About a week and a half ago I was happy to get an invite to Google’s new take on e-mail: Google Inbox. The idea is to make it much simpler for users to deal and bundle e-mails they get.
I’ve written about my approach before in How to become efficient at e-mail, something I was happy to see Googler Rob Dodson address:
So, I feel happy and effective in my approach, but at the same time, always willing to test something new.
Trying Google Inbox
Google Inbox is based on top of your Gmail account, meaning that all existing e-mails, filters, labels etc are still present. This all makes it very easy to try out with an existing account and structure, and also opting out simple if you want to. It is available on mobile as apps for iOS and Android, and through desktop web browsers at https://inbox.google.com (right now this is Chrome-only, probably through the initial testing phase, but the developers have said that they naturally aim at supporting more browsers) and as a Chrome App.
The basic features of Google Inbox are:
E-mails are being automatically bundled together in one category and in your inbox you can see the different bundles, quick view of their contents and making it easy to to read or mark all of them as seen.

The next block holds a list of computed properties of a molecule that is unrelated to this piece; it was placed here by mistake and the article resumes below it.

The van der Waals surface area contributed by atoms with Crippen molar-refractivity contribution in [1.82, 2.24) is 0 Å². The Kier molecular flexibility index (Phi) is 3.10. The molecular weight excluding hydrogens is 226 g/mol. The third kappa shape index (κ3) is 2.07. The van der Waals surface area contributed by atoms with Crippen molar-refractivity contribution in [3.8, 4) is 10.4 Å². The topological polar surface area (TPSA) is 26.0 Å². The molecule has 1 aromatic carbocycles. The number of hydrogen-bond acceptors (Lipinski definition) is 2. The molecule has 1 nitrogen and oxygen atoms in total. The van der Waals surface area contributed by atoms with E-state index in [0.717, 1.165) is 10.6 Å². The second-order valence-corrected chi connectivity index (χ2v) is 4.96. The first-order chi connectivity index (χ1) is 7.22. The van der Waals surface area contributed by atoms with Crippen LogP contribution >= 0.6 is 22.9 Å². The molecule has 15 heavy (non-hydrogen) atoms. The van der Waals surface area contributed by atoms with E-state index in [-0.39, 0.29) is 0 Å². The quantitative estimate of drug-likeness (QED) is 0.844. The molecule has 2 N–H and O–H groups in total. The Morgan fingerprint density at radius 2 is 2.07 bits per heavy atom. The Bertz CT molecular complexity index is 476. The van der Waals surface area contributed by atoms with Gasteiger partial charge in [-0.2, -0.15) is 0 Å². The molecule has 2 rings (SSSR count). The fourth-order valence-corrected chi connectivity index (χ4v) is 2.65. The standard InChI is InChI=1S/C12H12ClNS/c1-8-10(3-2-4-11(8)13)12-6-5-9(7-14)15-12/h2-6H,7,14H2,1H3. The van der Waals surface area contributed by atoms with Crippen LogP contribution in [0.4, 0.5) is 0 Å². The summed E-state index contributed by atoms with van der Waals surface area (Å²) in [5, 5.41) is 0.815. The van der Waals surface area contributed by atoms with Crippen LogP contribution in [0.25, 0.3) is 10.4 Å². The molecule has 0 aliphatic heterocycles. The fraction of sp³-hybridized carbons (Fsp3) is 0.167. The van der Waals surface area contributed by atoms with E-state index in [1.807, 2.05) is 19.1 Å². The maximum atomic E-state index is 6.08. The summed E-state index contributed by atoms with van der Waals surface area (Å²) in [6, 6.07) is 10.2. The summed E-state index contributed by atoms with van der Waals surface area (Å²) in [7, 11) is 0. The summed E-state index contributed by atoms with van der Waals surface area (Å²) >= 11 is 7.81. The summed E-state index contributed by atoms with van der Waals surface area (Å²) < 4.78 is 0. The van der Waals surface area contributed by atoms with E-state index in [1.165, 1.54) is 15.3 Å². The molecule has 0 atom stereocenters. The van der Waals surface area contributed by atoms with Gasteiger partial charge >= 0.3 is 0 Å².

The bundling is done automatically, and out-of-the-box, Google offers a number of bundles such as Travel, Purchases, Social, Updates, Forums and Promos. Going through my e-mail, I’ve been very happy with Google’s automatic filtering of my e-mail into corresponding bundles.
Extracting key data from e-mails, like images, attachements etc, to show in the Inbox list without you having to open the actual e-mail.
Want a quick to-do list? Google Inbox offers that funcationality right in your inbox now.
If you see an e-mail that you need to reply to/act on but just haven’t got the time at the moment, you can snooze it till later (something that users of Mailbox, acquired by Dropbox, will recognize). It also supports snoozing until you are at a certain location, which is an exciting feature.
There’s one quick action for both all e-maiuls in the inbox or all e-mails in a bundle, sweep, to make them all as seen and remove them from the inbox.
You can also pin e-mails that are important to you directly in the inbox so no matter if you mark everything read, the pinned ones will still be there. You also have an option at the top to switch between seeing all e-mails in the inbox or only the pinned ones.
Pinned view switch
Pinned view filtered
Some power features and settings from Gmail are definitely missing, but I think this is a very interesting step in the right direction.
Bundling on mobile
Quick compose on mobile
At the moment Google Inbox is invite-only, but they seem to be releasing more and more invites (no, I don’t have any invites to share at this time)
When you get the chance to try it, you should, since could be a rewarding perspective and service. And all we aim for at the end of the day is Inbox Zero, right?